When #blacklivesmatter and Mental Health Collide: Some Thoughts on an Anxiety Attack

So, yesterday was the day during the five day week that I chose to leave the house.  There were things to do.  I needed some writing done and home is just the worst place to do it.  Also, I have four of my meds at once that needed refilling, and one needed approval from my doc.  Good thing my pharmacy and doc’s office were in the same building.

The plan was simple, leave house, catch bus, go to coffee shop for a couple of hours, eat breakfast while I was there and writing, take bus, transfer to another bus, go to doc’s office, then to pharmacy, then the drug store nearby for new lip balm, maybe some fries at McDonalds as a reward for being outside, then bus all the way home.

Not a bad plan.  I’ve done similar plans before, minus the writing bit. Just go, run errands, be back on the bus before the transfer runs out.  It’s short, it’s quick, I’m back before the fact that there is people and weather surrounding me gets to me. No eye contact, earbuds in at all times, make myself look as unfriendly as possible, in and out and back again.

Oh, did I ever mention that I have GAD?  Because I do.

The plan was going smoothly until that first bus transfer.  I was already a little hyped up on nearly missing this bus, then some lady wouldn’t take the “earbuds and short answers” hint.  Then the bus driver kept fussing at someone with the “headphones on too loud”, which made me paranoid as fuck b/c I don’t play my earbuds that loudly, so I had it practically on mute when she pointed it out again and that got me so worked up that I got off the bus two stops early and had to hoof it, cane and all.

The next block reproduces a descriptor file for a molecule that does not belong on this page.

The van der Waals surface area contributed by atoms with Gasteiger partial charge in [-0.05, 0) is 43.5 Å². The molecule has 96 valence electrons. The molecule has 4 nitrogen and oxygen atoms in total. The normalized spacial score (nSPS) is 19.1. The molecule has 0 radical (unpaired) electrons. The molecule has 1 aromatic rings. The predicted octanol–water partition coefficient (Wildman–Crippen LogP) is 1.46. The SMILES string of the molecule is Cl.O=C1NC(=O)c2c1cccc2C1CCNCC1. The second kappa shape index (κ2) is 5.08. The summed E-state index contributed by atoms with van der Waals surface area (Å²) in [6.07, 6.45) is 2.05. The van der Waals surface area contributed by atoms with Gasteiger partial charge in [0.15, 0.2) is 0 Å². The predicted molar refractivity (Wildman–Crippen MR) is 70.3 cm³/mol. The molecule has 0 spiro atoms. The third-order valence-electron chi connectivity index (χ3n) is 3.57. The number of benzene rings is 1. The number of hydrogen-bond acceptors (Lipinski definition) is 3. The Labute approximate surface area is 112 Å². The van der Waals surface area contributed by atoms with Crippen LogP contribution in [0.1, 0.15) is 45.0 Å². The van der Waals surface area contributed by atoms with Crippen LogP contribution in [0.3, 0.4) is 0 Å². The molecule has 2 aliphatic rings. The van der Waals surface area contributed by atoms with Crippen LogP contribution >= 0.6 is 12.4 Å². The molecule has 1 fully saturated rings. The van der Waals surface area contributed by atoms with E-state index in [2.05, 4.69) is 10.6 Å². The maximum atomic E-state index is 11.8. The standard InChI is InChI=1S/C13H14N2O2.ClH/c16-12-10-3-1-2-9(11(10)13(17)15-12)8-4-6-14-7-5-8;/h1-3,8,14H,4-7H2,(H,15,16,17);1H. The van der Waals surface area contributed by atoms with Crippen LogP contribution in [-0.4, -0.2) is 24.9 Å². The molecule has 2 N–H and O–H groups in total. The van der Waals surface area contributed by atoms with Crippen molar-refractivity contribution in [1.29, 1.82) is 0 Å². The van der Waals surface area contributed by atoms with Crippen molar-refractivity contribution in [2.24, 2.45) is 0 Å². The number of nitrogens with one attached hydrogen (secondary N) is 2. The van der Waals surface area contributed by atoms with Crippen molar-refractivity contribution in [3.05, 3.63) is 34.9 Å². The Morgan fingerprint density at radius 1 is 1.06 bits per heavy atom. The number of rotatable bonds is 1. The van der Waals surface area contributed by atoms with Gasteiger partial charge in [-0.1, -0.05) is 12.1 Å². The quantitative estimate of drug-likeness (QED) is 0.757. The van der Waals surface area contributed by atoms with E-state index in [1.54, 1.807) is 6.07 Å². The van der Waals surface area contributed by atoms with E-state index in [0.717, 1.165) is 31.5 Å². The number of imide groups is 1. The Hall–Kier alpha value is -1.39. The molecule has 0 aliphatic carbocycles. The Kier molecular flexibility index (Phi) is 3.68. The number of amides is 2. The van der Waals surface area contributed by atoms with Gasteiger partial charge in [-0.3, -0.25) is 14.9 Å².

So my mind just had a little meltdown on the way. All of these things may seem simple inconveniences of life to you, dear reader, but for a brain on GAD, simple inconveniences turn into big reason to worry very quickly and sometimes without warning. Last Saturday, a silly trigger I’m not sharing but had nothing to do with protesters nearly ruined my pretty good shift at the women’s clinic.

Thankfully I made it to the doc’s office, and they noticed that the hyperventilating teary woman who very much NOT FINE, as I said I was, took me to one of the back offices and had a nurse talk me down.  He asked me if I had anything I could take.

And here’s where things get just plain fucking hilarious.  See, I have an emergency script for Ativan.  Emergencies only.  Keeps me out of the ambulances and everything.  Problem is, I’m also a Black woman with a mental illness. What if a cop decided that the small amount of pills I carry with me isn’t for emergencies? Or knows but just don’t care? Wouldn’t that just be so funny, accosted and accused of having the wrong sort of drugs.  Oh the anxiety attack one could have in jail could be epic!

We also talked about having a little card to show someone if I happen to be having a meltdown in public. Just a simple “Hi, I have anxiety.  Please don’t call the cops.  They might kill me instead of help.” (okay, that’s my first draft). Because wouldn’t it just be a fucking laugh riot if someone mistook my crying/short of breath/eye darting wildness for something dangerous?  “911, this large Black woman is acting out. Please send someone to shatter her spine or shoot her in the head; she’s scaring the white folks!”

At the end, I left with a little keychain mounted pill holder that looks very professional.  Or like I could be smuggling cocaine or something.  That doesn’t help make me feel as calm as the thought of having emergency Ativan within reach should.

And as for that card, I’m still working on the wording:

“My hands are up, please don’t shoot”  

“Unless I pass out, call no one”

“I’m unarmed”

“Please don’t kill me because my brain is fucking up”

When #blacklivesmatter and Mental Health Collide: Some Thoughts on an Anxiety Attack

2 thoughts on “When #blacklivesmatter and Mental Health Collide: Some Thoughts on an Anxiety Attack

  1. 1

    Virtual hugs! (Because physical ones could be stressful.) I may be white, but with the green hair and the pentacle, I’ve worried about the valium I carry. I know it probably doesn’t help, but I’m available if you ever need someone to talk to. Have you thought about a medical alert bracelet or necklace? Mine is reassuring when I worry about all the pills I carry.

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